When I was a teen, I landed a job installing car stereos. It was the coolest job on earth because I was trained, paid well, and eventually had the best possible stereo system in my car at a wholesale cost. Never mind the fact that I was working for a “violent psychopath.”
If you are looking for a job, here are some tips:
1. To qualify for a deduction, your expenses must be spent on a job
search in your current occupation. You may not deduct expenses you incur while
looking for a job in a new occupation. So, if you are an engineer looking for a job as a nurse, forget the deduction. But, if you are an ER nurse looking for a job as a surgical nurse, you may have a deduction.
2. You can deduct employment and outplacement agency fees you pay while
looking for a job in your present occupation. If your employer pays you back in
a later year for employment agency fees, you must include the amount you
received in your gross income, up to the amount of your tax benefit in the
3. You can deduct amounts you spend for preparing and mailing copies of
your resume to prospective employers as long as you are looking for a new job
in your present occupation. This expense isn’t as costly as in previous generations since so many use E-mail to send resumes.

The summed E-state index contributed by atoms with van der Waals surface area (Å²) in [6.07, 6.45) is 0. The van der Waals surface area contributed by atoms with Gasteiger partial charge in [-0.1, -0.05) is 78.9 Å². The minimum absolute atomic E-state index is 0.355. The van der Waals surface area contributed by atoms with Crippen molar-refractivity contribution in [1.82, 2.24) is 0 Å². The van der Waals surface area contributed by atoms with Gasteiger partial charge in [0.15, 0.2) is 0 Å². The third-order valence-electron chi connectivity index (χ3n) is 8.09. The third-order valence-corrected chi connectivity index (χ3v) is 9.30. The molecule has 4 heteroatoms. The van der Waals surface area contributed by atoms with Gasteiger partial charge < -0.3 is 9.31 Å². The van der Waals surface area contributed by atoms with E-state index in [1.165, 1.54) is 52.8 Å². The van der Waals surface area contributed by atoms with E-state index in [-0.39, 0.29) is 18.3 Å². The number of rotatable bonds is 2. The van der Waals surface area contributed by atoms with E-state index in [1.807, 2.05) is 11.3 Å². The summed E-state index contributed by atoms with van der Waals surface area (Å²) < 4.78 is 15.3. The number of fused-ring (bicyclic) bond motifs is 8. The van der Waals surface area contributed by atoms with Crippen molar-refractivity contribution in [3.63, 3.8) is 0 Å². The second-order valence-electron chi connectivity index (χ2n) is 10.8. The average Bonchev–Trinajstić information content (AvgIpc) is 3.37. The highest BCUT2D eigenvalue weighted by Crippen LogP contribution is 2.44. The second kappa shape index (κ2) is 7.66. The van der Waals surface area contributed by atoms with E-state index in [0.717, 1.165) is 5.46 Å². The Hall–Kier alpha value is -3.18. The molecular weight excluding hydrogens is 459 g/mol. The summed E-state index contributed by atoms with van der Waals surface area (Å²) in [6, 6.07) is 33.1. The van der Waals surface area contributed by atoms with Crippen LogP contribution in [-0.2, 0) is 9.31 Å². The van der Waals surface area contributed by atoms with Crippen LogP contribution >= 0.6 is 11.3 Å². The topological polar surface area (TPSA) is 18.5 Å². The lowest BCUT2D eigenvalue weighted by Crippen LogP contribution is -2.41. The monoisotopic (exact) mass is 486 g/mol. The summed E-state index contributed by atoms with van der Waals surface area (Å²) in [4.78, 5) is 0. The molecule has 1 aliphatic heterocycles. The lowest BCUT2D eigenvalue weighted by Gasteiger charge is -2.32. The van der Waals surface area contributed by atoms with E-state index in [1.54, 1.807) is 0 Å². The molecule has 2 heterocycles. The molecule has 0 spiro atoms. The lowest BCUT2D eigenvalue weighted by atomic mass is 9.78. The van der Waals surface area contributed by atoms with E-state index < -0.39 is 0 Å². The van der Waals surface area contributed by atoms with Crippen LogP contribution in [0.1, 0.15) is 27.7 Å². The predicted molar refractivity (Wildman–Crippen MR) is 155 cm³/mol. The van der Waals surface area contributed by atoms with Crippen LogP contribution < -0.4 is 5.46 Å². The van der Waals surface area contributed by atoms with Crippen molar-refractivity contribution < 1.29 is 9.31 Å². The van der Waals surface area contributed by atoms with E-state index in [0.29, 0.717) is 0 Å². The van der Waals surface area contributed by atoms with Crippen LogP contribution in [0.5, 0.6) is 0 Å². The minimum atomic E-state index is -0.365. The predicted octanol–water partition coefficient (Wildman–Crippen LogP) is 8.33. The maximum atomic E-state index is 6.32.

4. If you travel to look for a new job in your present occupation, you
may be able to deduct travel expenses to and from the area to which you
travelled. You can only deduct the travel expenses if the trip is primarily to
look for a new job. The amount of time you spend on personal activity unrelated
to your job search compared to the amount of time you spend looking for work is
important in determining whether the trip is primarily personal or is primarily
to look for a new job.
5. You cannot deduct your job search expenses if there was a
substantial break between the end of your last job and the time you begin
looking for a new one. This is a tough call. Consult your tax advisor.
6. You cannot deduct job search expenses if you are looking for a job
for the first time. If you are just starting out, ignore this article.
7. The amount of job search expenses that you can claim is limited. To
determine your deduction, use Schedule A, Itemized Deductions. Job search
expenses are claimed as a miscellaneous itemized deduction and the total of all
miscellaneous deductions must be more than two percent of your adjusted gross income.
8. When you do land a new job, don’t forget about the possible deduction for costs in relocating and moving.
As, always, each tax situation can be different. So, consult your tax advisor before making any decisions.
For more information about job search expenses,
see IRS Publication 529, Miscellaneous Deductions.
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